Wednesday, 29 August 2012

"If Jesus were to come down tomorrow..."

I have had one "typical" Jamaican experience after another in the last week.  Perhaps it is because I've been here long enough to recognize these things as uniquely Jamaican, perhaps it's simply because I've been deep in the world of Anthony C. Winkler's The Great Yacht Race, which is set in 1950s Jamaica at the Montego Bay Yacht Club and the story is achingly close to home (more about that below).

Last week, as a celebration of the milestone of one year in Jamaica, Captain Phil took me out to dinner at a local place: Martina's.  It is tucked away at the crossroads of a major intersection in town, but isn't visible from the road, so it is truly frequented by locals.  (Captain Phil stops there for a beer when he thinks he's going to get rained on while riding his bicycle home from the grocery store.)

We both had steamed lion fish with okra and bammy, which was awesome!  (And no, I did not eat the eyeballs this time, but I did show Captain Phil how to eat the checks.) I will eat you anytime, invasive reef fish!

While we were there, some guys around the bar were arguing about the latest cricket match.  Their voices got louder and Louder and LOUDER until Phil and I actually had to shout at each other to be heard.  At some point, someone made the point "If Jesus came down from heaven tomorrow, what would you say?"  We couldn't stop giggling at the absurdity. And that's not all, later in the week I heard another argument amongst Jamaicans about something inane with biblical referencing thrown in. Too funny.

The restuarant also had a fountain in which several turtles lived.  This guy wouldn't hold still long enough for me to take a picture, so I finally gave up and filmed him instead.

Last week I also had an opportunity to visit a community in the rural interior of Jamaica, Maroon Town.  Maroon Town is about an hour's drive up in the hills from Montego Bay, and the air is fresh and cool and you can see the ridges of the cockpit country hills all around you.  It was interesting to meet with community members there and to strategize how a Cuso volunteer might help them. We were of two minds whether it would be fantastic to be a volunteer located in a village in cockpit country, with stunning vistas and cool mountain air, or whether it would be really isolating with almost no amenities close by.

There are warnings about hiking in cockpit country by yourself: you have to be careful not to get lost because it is very isolated and all the hills are about the same height so it is impossible to see the way out again.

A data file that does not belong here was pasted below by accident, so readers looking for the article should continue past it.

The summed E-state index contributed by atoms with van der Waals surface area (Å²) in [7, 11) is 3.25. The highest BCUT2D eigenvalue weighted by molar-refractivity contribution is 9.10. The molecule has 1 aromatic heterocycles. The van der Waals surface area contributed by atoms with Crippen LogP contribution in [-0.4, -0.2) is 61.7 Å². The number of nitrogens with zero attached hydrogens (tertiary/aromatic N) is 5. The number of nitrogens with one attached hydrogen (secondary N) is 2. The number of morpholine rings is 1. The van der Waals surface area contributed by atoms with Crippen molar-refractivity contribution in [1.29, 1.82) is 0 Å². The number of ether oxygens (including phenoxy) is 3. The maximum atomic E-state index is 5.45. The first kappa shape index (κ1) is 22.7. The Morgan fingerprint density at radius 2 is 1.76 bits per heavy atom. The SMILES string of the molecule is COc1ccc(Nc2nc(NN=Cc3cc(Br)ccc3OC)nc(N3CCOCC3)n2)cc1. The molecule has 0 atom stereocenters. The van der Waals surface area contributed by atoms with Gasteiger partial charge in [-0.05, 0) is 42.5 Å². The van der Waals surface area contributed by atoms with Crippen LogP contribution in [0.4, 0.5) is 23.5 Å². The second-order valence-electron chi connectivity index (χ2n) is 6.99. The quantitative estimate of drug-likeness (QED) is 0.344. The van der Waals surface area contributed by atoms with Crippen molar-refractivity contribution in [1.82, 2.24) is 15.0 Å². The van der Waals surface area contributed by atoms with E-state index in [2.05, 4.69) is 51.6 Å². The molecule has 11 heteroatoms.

Trying not to get ourselves lost on the way.

Notice the rainwater collection barrels on the roof of the centre - there is no public water or sewer available up here.
Ok - Anthony C. Winkler, one of Jamaica's best known writers.  I've mentioned before that I really enjoyed reading The Lunatic, and The Great Yacht Race was equally pleasurable, if not more so because it was about boats and sailing and the people ("characters") in Montego Bay, which haven't changed nearly as much in the last 50 years as you would expect.  He has a wonderful way of writing the Jamaican accent and patois phrasing, and nothing Jamaican is sacred or free of a sly ironic poke.

I am going to inflict some on you, apologies in advance...

Now it was August.

August: a month when God's searing sun hangs so low over Montegonians that helpless master must fornicate with winsome maid from the country parts, minister must beg scandalized matron for pum-pum after choir practice, surely donkey must stand in the shade and swish grassblade with dangling privates, and decent woman walking to work must be provoked by the sight of animal hood flaunting itself under her very nose as if she did not have crosses enough in her life already without having to put up with disgusting spectacle.

A bad month in Montego Bay, August: hormonal bubbling, anopheles mosquito and, in the old days, death from yellow fever. A month of wanton harvesting for Belial, when sinner is catapulted in a blink from den of iniquity to fire and brimstone, all the wicked brutes bawling out the same lament, "Me never know! Me never know, sah! Beg you second chance, sah!"

But there is no second chance in August.

(Page 123 of The Great Yacht Race, by Anthony C. Winkler, published by Macmillan Caribbean.)

Even the cover illustration looks like it could be the view down the MBYC dock today.
P.S. In case you didn't figure it out on your own, "pum-pum" and "hood" are patois slang for the female and male private parts, respectively.  Maybe be careful about using your new words in polite company....

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